I readily admit it: I am fascinated by new technology. Not necessarily by every gadget that appears on the increasingly electronic consumer scene, but by technology that promises new applications—new ways to do old things and new ways to do things we haven't done before.
Foodservice is not known as a technological hotbed in this regard. We are a mature industry, and the basic techniques for heating and serving food change slowly. In fact, many would argue that foodservice is almost negative about new technology. Equipment manufacturers are often reluctant to invest in it and we as an industry are slow to adopt it. We are also quick to point to the failures that inevitably accompany anything new as proof that a technology "simply won't work in our industry."
"How many of us would have predicted that RFID technology would find an alliance with induction cooking systems?"
Yet if you look back over the past few decades, think about how much different the food scene was when consumers did not have microwave ovens. When grocery stores had no barcode scanners. When there were no "cashless payments."
In general, technology is not discussed that widely or that well in foodservice business magazines, and that is one reason we are pleased to give it a more than casual look in this issue of FM. Executive features editor Mike Buzalka's article, which begins on page 46, explores five technologies that are having or will have a major impact on noncommercial foodservice as we practice it today.
Some of these, like electronic payment systems, are already taken for granted, even though their greatest promise still lies ahead. Others, like RFID (radio frequency identification) systems, are just beginning to find their way to commercial applications.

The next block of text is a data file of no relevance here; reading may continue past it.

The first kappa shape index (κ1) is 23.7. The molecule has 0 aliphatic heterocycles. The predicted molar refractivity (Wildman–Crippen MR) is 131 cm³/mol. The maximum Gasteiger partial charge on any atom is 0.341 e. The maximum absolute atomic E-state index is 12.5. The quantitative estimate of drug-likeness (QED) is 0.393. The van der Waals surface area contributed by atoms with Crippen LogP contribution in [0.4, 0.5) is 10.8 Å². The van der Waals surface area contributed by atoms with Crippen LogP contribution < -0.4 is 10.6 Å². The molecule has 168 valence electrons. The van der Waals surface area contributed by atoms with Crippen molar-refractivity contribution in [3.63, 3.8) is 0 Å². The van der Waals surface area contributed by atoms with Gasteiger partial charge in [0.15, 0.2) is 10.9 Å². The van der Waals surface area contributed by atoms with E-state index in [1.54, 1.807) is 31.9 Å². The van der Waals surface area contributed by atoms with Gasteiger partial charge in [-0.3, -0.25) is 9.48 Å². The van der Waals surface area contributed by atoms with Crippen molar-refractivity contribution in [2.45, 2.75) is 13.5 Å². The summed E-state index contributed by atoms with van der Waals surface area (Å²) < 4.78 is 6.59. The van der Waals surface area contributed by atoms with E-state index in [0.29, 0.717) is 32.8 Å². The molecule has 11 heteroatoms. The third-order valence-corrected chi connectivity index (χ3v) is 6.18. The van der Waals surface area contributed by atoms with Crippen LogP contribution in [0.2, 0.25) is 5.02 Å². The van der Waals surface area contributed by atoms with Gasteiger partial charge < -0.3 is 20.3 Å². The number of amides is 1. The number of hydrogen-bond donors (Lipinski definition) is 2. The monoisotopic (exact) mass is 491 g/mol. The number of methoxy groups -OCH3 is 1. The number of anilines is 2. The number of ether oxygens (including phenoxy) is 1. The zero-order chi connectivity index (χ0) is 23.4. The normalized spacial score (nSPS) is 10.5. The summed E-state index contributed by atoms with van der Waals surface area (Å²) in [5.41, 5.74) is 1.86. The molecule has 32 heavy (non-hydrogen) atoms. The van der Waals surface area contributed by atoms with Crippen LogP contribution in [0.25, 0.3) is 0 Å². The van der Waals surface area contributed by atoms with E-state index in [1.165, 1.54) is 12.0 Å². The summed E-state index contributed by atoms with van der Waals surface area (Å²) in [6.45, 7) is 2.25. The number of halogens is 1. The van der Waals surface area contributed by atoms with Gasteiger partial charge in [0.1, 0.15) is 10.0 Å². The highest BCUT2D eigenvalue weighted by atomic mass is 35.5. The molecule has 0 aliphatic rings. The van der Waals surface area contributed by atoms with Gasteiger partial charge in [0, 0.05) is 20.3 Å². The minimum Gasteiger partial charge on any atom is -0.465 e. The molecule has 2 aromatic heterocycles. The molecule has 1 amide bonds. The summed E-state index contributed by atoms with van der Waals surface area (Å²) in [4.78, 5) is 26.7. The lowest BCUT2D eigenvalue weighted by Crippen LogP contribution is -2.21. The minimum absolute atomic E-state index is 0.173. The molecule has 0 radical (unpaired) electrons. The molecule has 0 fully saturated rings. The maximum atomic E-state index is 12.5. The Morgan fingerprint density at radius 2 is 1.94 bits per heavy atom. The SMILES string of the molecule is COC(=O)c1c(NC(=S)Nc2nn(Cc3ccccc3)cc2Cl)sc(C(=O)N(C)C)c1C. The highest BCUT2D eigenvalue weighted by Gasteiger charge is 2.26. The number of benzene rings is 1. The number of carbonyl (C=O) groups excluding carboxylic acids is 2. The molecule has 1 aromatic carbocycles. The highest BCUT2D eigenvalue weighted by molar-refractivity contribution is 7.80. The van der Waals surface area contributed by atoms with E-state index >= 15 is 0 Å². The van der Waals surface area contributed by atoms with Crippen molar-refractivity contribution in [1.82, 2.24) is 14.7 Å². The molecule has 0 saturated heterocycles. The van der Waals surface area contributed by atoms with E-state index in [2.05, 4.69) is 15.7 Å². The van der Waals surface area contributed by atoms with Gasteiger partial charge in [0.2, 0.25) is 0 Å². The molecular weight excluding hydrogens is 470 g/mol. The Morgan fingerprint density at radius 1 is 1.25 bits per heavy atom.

For example: how many among us would have predicted that RFID technology, best known for the basis of department store "security" tags, would find a natural alliance with induction cooking systems? One of the results, cooking pans with embedded intelligence and sensors that can control the amount of heat they receive, is fascinating, but likely only the beginning of where such integration will go. Consider the idea of RFID-embedded recipe cards that can be waved over matching equipment to automatically program it with cooking instructions: such a system is now available commercially in Japan.
Elsewhere in this issue you can learn about another kind of technology application in the story about Compass Group's plans to explore the potential of "Dream Steam Cuisine" meals in its various operations. "Convenience" steam cooking is an idea that seems (once it is successfully implemented) obvious on the surface. That apparent simplicity is misleading, however.
Like many technology applications, this one is undergirded by more science than at first meets the eye. It also shares another attribute: a certain element of market risk. Improved quality and convenience almost always come with some increase in cost, and the only way to discover if customers are willing to make that tradeoff is to bring new products to market and test them.
In discussions like this, I often recall a presentation I heard a few years ago at a meat industry conference. The speaker was encouraging the attendees, many of them producers, to develop new kinds of value-added protein products. His next comment showed a great deal of naîveté, however. He suggested that his audience should "follow the lead of the fresh produce industry," observing that "a few years ago, some bright fellow figured out that you could put salad in a plastic bag and created a whole new market out of the idea."
That comment ignored the reality, which is that it took the produce industry 40 years of R&D, risk-taking and many failures before high quality, fresh-cut products became a reality. The market risks were taken by pioneering companies like J.C. Brock, Mann Packing, Fresh Express and Ready Pac Produce, and individuals like Ted Taylor, Steve Kenfield, David Stiddolph and Bud Antle. Despite many failures, they refused to abandon the vision they had for the kind of fresh-cut products we take for granted today.
Perhaps that is what I like most about technology applications: they combine science and the experimental, scientific method with persistent, risk-taking vision. And when that combination comes to fruition, it can change the nature of a product line, a market and industry.